Batgirl vs Robin – Awesome Comics

Who is more valuable to Batman: Batgirl or Robin? Aiyanna and Bryan argue who is better.

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9 comments

  1. I think Robin wins in the fighting category, but Batgirl wins in intelligence and being iconic.

    • Robin is just as iconic as Batgirl is, possibly more so. If you ask who is Batman’s sidekick, most people will immediately say Robin after all.

    • Personally? Tim Drake and Dick Grayson, the Robins, are more iconic, but Barbara Gordon Batgirl is maybe the most or second most important aspect of the mythos (give or take the death of the Waynes) for something I don’t think this show ever brought up: Her background/origin story is, symbolically, the most beloved, most well known and most clear-cut undercutting of the wealth-facism (“I’m rich, so I MUST be right”) that otherwise threatens to swallow the Bat mythos whole and make it borderline unreadable. (Stephanie Brown took up this role in the 90s, after The Killing Joke, for context.) And that has nothing to do with combat skill, intelligence or how iconic they might otherwise be. For severely undercutting a problematic undertone of the Bat-mythos? Barbara Gordon WINS.

  2. robin is more important than bat girl

    batgairl is bad joke .. remember how dick become nightwing so he no longer had to b under the shadow of batman? well thats exactly what bat girl is.. its a character that lives under the shadow of the batman …

    in my opinion ..she should be oracle from the start ..not necessary in wheel chair from the start but my point is she shouldn’t be extention of the batman brand

    • but now that i think about it .. the robins are also a bad joke .. why is batman exposing all this kid to the worst Gotham has to have to offer.. that can not be good for their mental health

    • I don’t know about “bad joke” but while I appreciate that characters shouldn’t be relegated to being in the “shadow” of another character, its useful. First of all, it can create a sense of legacy, similar to Miles Morales picking up the mantle of spider-man following a certain event. It gives the idea that the ideals transcend the character, that being Bat-(gendered pronoun) is bigger than bruce wayne or whoever.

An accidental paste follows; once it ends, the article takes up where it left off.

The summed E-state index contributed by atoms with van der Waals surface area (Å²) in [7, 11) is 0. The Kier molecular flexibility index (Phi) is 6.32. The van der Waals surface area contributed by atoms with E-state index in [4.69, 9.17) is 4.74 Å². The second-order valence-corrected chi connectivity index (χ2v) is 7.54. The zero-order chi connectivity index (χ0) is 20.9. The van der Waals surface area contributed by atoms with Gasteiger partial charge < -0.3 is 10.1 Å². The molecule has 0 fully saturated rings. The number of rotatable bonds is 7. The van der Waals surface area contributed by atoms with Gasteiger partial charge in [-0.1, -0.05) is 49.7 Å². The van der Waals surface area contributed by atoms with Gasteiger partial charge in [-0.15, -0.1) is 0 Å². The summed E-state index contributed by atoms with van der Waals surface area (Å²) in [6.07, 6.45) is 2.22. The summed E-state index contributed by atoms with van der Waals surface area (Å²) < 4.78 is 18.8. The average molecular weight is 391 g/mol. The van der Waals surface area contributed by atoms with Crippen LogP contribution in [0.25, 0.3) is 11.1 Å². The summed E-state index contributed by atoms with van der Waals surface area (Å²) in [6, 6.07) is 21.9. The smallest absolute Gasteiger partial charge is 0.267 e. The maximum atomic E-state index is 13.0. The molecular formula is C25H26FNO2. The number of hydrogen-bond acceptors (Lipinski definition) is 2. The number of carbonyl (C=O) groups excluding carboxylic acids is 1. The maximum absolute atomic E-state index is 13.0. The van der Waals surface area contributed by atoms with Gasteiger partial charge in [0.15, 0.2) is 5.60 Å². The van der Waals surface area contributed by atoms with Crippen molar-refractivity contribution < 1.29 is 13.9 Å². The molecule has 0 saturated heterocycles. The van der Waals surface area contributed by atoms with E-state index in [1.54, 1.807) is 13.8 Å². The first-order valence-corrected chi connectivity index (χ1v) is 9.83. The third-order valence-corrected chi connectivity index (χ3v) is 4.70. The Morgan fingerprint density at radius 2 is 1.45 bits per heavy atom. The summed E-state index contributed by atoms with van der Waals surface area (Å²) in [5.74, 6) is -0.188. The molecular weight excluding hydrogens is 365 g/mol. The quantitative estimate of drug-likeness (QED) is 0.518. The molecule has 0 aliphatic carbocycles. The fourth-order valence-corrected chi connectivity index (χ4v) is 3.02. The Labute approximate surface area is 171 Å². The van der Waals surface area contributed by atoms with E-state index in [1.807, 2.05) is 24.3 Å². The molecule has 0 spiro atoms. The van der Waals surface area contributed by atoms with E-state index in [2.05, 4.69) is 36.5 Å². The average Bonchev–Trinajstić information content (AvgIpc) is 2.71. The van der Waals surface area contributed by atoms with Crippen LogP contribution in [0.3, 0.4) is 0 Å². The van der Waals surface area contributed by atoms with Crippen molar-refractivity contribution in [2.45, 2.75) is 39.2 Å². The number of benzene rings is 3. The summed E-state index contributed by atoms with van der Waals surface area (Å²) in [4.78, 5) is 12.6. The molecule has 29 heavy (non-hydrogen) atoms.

Further, it can be used to create an easy and obvious link between characters who share similar stories/settings/ideals. E.g. when you open up a bat-(gendered pronoun) book you can be reasonably confident you’ll be getting street level crime fighting in gotham city by an unpowered super hero with martial arts, wits, and gadgetry as their main tools. It’s one of the peculiarities of Spider-Woman (jessica drew) in the marvel universe. Until fairly recently she was more of an avenger/spy/shield agent hero rather than like basically any other spider-hero.
      This all makes it easy for a newer comic reader (because every comic is someone’s first) to expand their reading (e.g. if you like spider-man (peter parker) it won’t be a stretch to pick up and try spider-man (miles morales) as opposed to, say, Thor.)

      That said, its important that each member of a “brand”, if you will, be able to carve out their own unique space. While cross-pollination is good, you obviously don’t want to confine bat-girl or whichever to fighting bat-man’s disgarded villians. She should develop her own villians and mythos as well.
      At the end of the day, as long as the character is treated with the respect of being their own character, then its fine. It’s when bat-girl/woman is JUST a distaff counterpart of bat-man that things become problematic. Being a counterpart can be part of them but it should only be just that: a part. not what defines them.

  3. Thanks for the new segment Awesome Comics! It was nice to get some detailed looks at these characters.

    There did seem to be some teething troubles to the new segment. Mostly, in how it felt a little flatter. Partly the was just having less panelists, which is fine. But a lot stemmed from the fact that since this segment was more… grounded in the text, i guess. Aiyanna and Porter looked a little uncomfortable compared to, say, one of the movie reviews since they had to remember talking points rather than going off their heads. However, I’m sure this will get better as the cast gets used to the new format and having a more methodically passed segment might be nice to break up the more energetic ones.

    My last thought, I’d like to see more of these discussion of these characters as story devices. Power level comparisons aren’t my bag, but I was really interested by the notion of Tim Drake attempting to counterweight a darker bat-man. In future segments, I’d like to see the panelists debate the value that the characters bring based on the stories that can be told with them.

    Regardless, the segment was great and I hope to see more in the future.

  4. I actually have no opinion on this subject but your introduction in this video made me laugh. ^.^

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